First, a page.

Artworks identified as Post-war and Contemporary are often clumped together when museums curate an exhibition or auction houses organise a sale, even though they are often considered by experts to belong to two fundamentally different movements. Their proximity comes from their common influences and the fact that they both emerged post World War II.
To understand the differences and similarities between the two, we have to travel back in time; to the birth of the Modern Art movement. In 1863, Édouard Manet unveiled Le déjeuner sur l’herbe at the Salon des Refusés in Paris. Like all artworks, it was influenced by those that came before it. However, it is considered by most to be the first to embody the key elements of a modern work of art. It was nonconformist, as evidenced by its rejection by the jurors of the official Paris Salon. It portrays an ordinary, everyday event as the subject rather than the splendour of the elite or divinity from the past. It veered towards abstraction to depict the real world rather than realism.
Impressionism, Post-impressionism, Symbolism, Art Nouveau, Art Deco, Abstract art, Expressionism, Cubism, Surrealism and Social Realism are just some of the numerous art movements that emerged between Manet’s painting and World War II. The immeasurable impact the war had on the socio-economic fabric of the world would inevitability affect the world of art.
Consensus is once again lacking on what exactly constitutes Post-war art. However, it is generally accepted that Post-war art comprises all the art movements that came into being after the end of the war and before the emergence of Contemporary art. This classification is over-simplistic, to say the least. The post-WWII world was bipolar, divided between the Capitalist West led by the USA and the Socialist East led by the USSR. This bipolarity was reflected in the art world as well.
The years before, and during, WWII, Europe witnessed an exodus of artists, scholars, dealers and collectors of art to New York. By the time the war ended, European capitals were in ruins, including Paris, the former epicentre of art. In unscathed New York meanwhile, the mixing of American and European aesthetics and money brought Abstract Expressionism to the fore. It became the first internationally dominant movement to emerge from the US art scene. Artists such as Jackson Pollock, Willem de Kooning, Franz Kline and Mark Rothko, among many others, who worked, lived or exhibited in New York City became the vanguards of the movement.
In the Soviet Union, Art was under the overt direction of the Fine Arts Department, which officially has a preference for Socialist Realism – a style of idealised realistic art that glorified socialist values. Ironically, this style is related to the Social Realism movement that emerged in the Americas, and both trace their origins to the European Realism movement.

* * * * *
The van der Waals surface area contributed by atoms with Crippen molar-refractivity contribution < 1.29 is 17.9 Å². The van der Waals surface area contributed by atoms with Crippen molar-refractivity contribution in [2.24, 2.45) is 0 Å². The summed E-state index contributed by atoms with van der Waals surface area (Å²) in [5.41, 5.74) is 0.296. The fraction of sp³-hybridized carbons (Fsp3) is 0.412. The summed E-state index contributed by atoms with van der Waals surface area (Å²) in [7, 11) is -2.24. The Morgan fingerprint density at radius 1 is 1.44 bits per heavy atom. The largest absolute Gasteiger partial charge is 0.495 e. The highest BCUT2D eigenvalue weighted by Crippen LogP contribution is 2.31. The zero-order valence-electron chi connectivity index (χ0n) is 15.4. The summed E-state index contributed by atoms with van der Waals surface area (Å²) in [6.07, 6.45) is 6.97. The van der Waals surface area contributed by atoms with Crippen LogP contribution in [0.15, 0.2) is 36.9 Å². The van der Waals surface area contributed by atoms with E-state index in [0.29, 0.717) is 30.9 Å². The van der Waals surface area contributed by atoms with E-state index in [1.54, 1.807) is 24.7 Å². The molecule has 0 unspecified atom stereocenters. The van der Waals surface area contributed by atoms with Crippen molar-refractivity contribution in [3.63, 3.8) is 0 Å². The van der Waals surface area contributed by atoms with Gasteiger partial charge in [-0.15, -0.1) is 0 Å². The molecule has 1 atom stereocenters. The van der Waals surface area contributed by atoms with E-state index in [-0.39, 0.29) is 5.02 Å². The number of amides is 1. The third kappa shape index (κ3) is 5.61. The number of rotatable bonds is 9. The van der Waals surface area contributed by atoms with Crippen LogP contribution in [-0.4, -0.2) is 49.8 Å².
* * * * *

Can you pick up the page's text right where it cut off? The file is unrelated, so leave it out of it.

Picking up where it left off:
Artists in the two decades following WWII either complied with these two dominant movements or, like the non-aligned movement, chose a third path. Most of these alternatives became the fountainheads of the Contemporary art movement that we have today.
The Contemporary movement is in some ways more difficult to define than any that preceded it. The simplest definition is that it is the art of today. However, the art of today has been around since the 1950s. It is global with a seemingly endless combination of inspirations, materials, methods, concepts, and subjects. It distinguishes itself by the very lack of a manifesto – an organising framework or ideology.
The emergence of Pop Art in the 1950s, pioneered by artists like Andy Warhol and Roy Lichtenstein as a reaction to the dominant Post-War art forms, is generally accepted as one of the most important alternative movements, if not the most important, that led to the emergence of Contemporary art. As the name suggests, it portrayed subjects from popular culture such as advertising, comic books and everyday mass-produced objects.
Photorealism – a concurrent movement to Pop Art and popularised by artists like John Baeder and Chuck Close Richter – focused on creating hyperrealistic drawings and paintings, often using photographs. Conceptualism was pioneered by Robert Rauschenberg and Isidore Isou and carried forward by Jenny Holzer and Ai WeiWei. Here, the idea and the creative process behind an artwork becomes the subject.
Installation Art and its variant Earth Art are both site-specific, often large and seek to create an immersive experience. Stree Art, or graffiti as some like to dismiss it, first claimed its own space in the 1980s with pioneers like Jean-Michel Basquiat and Keith Haring, and carried forward by the likes of Banksy and Shepard Fairey. Street Art has challenged art orthodoxy like no other, and in doing so, also embodies the nonconformist ethos of the Contemporary movement like no other.
The Modern Art movement emerged to challenge the establishment’s definition of art. Post-WWII, the descendants of the founding movements became the establishment. The Contemporary movement emerged to challenge the new establishment. It has been doing it for over 70 years. Some of the more recent Contemporary artists have expanded the medium of expression to include such disparate forms of art as embroidery, origami, tattoos and even AI-driven visual art. By this evidence, Contemporary art is still resisting any attempts to define it and is likely to do so in the foreseeable future as well.
Christie’s has led the international market for Post-War and Contemporary Art over the last decade. The auction house has Post-War & Contemporary Art auctions scheduled on the 25th and 26th June in New York, 29th and 30th June in Paris, followed by an Aristocratic Private Collection auction in London on July 23rd.